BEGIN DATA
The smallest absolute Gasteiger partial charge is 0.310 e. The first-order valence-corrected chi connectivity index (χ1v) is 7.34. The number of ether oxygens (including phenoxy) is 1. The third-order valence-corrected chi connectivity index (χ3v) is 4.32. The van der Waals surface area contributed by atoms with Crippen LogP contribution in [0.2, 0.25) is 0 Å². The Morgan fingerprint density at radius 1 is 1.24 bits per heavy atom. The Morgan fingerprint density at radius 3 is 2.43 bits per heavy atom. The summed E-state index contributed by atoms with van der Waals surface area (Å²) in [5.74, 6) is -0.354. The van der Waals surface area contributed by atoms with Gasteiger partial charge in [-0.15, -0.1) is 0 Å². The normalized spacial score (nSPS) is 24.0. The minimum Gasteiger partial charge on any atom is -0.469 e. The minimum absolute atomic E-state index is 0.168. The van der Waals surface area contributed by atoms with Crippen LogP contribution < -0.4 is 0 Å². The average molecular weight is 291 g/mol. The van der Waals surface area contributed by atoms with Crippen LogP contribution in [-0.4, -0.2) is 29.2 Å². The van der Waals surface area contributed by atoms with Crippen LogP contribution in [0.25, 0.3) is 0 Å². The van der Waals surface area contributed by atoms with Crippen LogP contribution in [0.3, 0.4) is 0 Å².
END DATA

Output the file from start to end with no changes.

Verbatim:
The smallest absolute Gasteiger partial charge is 0.310 e. The first-order valence-corrected chi connectivity index (χ1v) is 7.34. The number of ether oxygens (including phenoxy) is 1. The third-order valence-corrected chi connectivity index (χ3v) is 4.32. The van der Waals surface area contributed by atoms with Crippen LogP contribution in [0.2, 0.25) is 0 Å². The Morgan fingerprint density at radius 1 is 1.24 bits per heavy atom. The Morgan fingerprint density at radius 3 is 2.43 bits per heavy atom. The summed E-state index contributed by atoms with van der Waals surface area (Å²) in [5.74, 6) is -0.354. The van der Waals surface area contributed by atoms with Gasteiger partial charge in [-0.15, -0.1) is 0 Å². The normalized spacial score (nSPS) is 24.0. The minimum Gasteiger partial charge on any atom is -0.469 e. The minimum absolute atomic E-state index is 0.168. The van der Waals surface area contributed by atoms with Crippen LogP contribution < -0.4 is 0 Å². The average molecular weight is 291 g/mol. The van der Waals surface area contributed by atoms with Crippen LogP contribution in [-0.4, -0.2) is 29.2 Å². The van der Waals surface area contributed by atoms with Crippen LogP contribution in [0.25, 0.3) is 0 Å². The van der Waals surface area contributed by atoms with Crippen LogP contribution in [0.3, 0.4) is 0 Å².